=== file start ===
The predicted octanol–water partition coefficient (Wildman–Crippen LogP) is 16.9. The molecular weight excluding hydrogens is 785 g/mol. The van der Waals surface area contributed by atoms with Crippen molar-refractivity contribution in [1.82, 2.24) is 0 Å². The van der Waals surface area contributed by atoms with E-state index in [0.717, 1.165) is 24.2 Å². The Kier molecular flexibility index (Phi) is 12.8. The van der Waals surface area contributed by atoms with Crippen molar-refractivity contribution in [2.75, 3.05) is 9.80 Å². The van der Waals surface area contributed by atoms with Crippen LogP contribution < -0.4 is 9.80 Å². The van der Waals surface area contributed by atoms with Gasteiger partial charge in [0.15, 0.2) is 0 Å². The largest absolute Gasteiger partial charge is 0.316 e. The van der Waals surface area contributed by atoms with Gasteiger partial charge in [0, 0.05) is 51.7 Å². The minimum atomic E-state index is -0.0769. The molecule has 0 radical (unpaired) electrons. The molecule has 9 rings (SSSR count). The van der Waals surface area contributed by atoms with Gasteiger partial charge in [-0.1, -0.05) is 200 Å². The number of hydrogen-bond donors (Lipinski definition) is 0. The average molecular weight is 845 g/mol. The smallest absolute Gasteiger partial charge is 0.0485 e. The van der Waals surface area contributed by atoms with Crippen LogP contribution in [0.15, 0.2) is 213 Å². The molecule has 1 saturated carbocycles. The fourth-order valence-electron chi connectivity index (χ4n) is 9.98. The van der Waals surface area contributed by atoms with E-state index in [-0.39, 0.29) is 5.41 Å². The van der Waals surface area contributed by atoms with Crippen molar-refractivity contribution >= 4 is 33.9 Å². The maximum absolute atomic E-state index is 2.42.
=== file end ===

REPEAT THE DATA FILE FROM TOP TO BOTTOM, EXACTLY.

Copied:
The predicted octanol–water partition coefficient (Wildman–Crippen LogP) is 16.9. The molecular weight excluding hydrogens is 785 g/mol. The van der Waals surface area contributed by atoms with Crippen molar-refractivity contribution in [1.82, 2.24) is 0 Å². The van der Waals surface area contributed by atoms with E-state index in [0.717, 1.165) is 24.2 Å². The Kier molecular flexibility index (Phi) is 12.8. The van der Waals surface area contributed by atoms with Crippen molar-refractivity contribution in [2.75, 3.05) is 9.80 Å². The van der Waals surface area contributed by atoms with Crippen LogP contribution < -0.4 is 9.80 Å². The van der Waals surface area contributed by atoms with Gasteiger partial charge in [0.15, 0.2) is 0 Å². The largest absolute Gasteiger partial charge is 0.316 e. The van der Waals surface area contributed by atoms with Gasteiger partial charge in [0, 0.05) is 51.7 Å². The minimum atomic E-state index is -0.0769. The molecule has 0 radical (unpaired) electrons. The molecule has 9 rings (SSSR count). The van der Waals surface area contributed by atoms with Gasteiger partial charge in [-0.1, -0.05) is 200 Å². The number of hydrogen-bond donors (Lipinski definition) is 0. The average molecular weight is 845 g/mol. The smallest absolute Gasteiger partial charge is 0.0485 e. The van der Waals surface area contributed by atoms with Crippen LogP contribution in [0.15, 0.2) is 213 Å². The molecule has 1 saturated carbocycles. The fourth-order valence-electron chi connectivity index (χ4n) is 9.98. The van der Waals surface area contributed by atoms with E-state index in [-0.39, 0.29) is 5.41 Å². The van der Waals surface area contributed by atoms with Crippen molar-refractivity contribution >= 4 is 33.9 Å². The maximum absolute atomic E-state index is 2.42.